We conduct fMRI experiments at the Clinical Research Centre (CRC) at Ninewells Hospital in Dundee.
Typical Inclusion/Exclusion Criteria for Participation
These vary from study to study. Generally, I am looking for healthy volunteers who:
have English as a first language
I typically use word stimuli in my experiments. I therefore want to make sure that everyone participating approaches my stimuli with a similar amount of ‘baggage’ attached to each word.
have no history of neurological disorder
I am looking to make inferences about how brains function under optimal conditions. Studying brains whose function is not always optimal might lead to problems with the inferences I make in my studies.
are not currently taking psychoactive medications or recreational drugs
This is for the same reason as above
Language is more likely to be lateralised differently in left-handed people than in right-handed people. That means that in right-handed people, language is most likely to be dependent on brain regions in the left hemisphere – in left-handed people, it is more likely that left and right hemispheric brain regions will be involved. Again, because I use word stimuli, I like to keep potential differences associated with how the brain deals with language at a minimum, so I only scan people who are right-handed.
are between the ages of 18 and 35
The brain develops over the course of the lifespan. I am particularly interested in how the brain functions when it is close to full maturity and has not had too much opportunity for ‘wear and tear’.
don’t have prison tattoos
Don’t get me wrong, some of them look alright, but it’s a safety issue to consider when scanning participants in an fMRI scanner. The scanner uses a very strong magnetic field to image the brain, and this magnetic field can have very undesirable effects on ferrous metal in the body. Most medical implants are made with non-ferrous metals so although they might interfere with the magnetic field, this doesn’t tend to cause the participants any discomfort at all. Prison tattoos on the other hand can be made by rubbing all sorts of metals and compounds into the skin, and there’s no guarantee that those would be safe under fMRI conditions. Discomfort would probably not be limited to the tattoos heating up and burning the surrounding flesh. The same applies to metal-workers who might have miniscule fragments of metal in their eyes.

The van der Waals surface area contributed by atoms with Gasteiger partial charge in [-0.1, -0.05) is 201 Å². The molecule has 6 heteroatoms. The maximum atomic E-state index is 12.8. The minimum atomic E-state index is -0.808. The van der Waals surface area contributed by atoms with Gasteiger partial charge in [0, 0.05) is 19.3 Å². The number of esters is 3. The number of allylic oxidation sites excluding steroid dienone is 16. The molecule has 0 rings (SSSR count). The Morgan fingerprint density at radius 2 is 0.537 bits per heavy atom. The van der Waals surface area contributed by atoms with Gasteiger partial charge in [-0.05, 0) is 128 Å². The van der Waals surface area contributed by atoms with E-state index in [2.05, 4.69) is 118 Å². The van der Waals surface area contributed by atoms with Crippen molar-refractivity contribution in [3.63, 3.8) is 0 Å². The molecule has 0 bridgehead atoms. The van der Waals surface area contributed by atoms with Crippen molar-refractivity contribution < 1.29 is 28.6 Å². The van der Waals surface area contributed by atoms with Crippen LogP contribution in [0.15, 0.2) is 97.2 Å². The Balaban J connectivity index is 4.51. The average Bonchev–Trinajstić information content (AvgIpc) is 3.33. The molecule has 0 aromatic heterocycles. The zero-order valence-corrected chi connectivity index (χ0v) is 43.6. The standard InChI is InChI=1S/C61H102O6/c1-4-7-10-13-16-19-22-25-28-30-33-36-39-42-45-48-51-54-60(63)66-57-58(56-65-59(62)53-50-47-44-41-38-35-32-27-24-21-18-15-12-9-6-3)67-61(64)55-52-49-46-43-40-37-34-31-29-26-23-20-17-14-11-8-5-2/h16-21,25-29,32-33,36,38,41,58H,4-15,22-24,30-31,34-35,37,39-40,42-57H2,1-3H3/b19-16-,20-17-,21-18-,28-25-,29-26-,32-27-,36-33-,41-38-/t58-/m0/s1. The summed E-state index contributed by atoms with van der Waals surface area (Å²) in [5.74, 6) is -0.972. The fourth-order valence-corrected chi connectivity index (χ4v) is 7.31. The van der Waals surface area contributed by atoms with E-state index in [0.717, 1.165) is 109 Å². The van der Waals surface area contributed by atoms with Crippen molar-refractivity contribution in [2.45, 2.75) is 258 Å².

If you would like to participate in an fMRI experiment, I can let you know more about studies I am running if you send me an e-mail at firstname.lastname@example.org or call me on +44(0)1334 462077.
Typical Participant Compensation
Participants are typically reimbursed for their time at a rate of £10/hour + £10 transport costs (see below for travel options). Studies usually last 2 hours, so the average participant is compensated with £30 for their participation in an experiment.
Getting to the CRC from St Andrews
The 96/96A bus leaves hourly from St Andrews Bus Station an takes about 50 minutes to Ninewells Hospital (Stop D).
Timetables for the 96/96A service (pdf):
12th November 2012 onwards
If you’re planning on travelling from somewhere other than St Andrews Bus Station, the Traveline Scotland Journey Planner is useful. Ninewells have also put together a pdf with a comprehensive listing of public transport links to the hospital.
From the Ninewells bus stop, it’s a 5 minute walk to the CRC as follows (click to open larger versions in a new tab/window):
The CRC is on James Arrott Drive.
There is a free carpark for CRC participants right outside the CRC – if you would like a space reserved, please let me know in advance of your scan. When you reach the carpark, you will need to use the buzzer to contact the CRC reception in order to be let in.
Driving directions from St Andrews can be found below: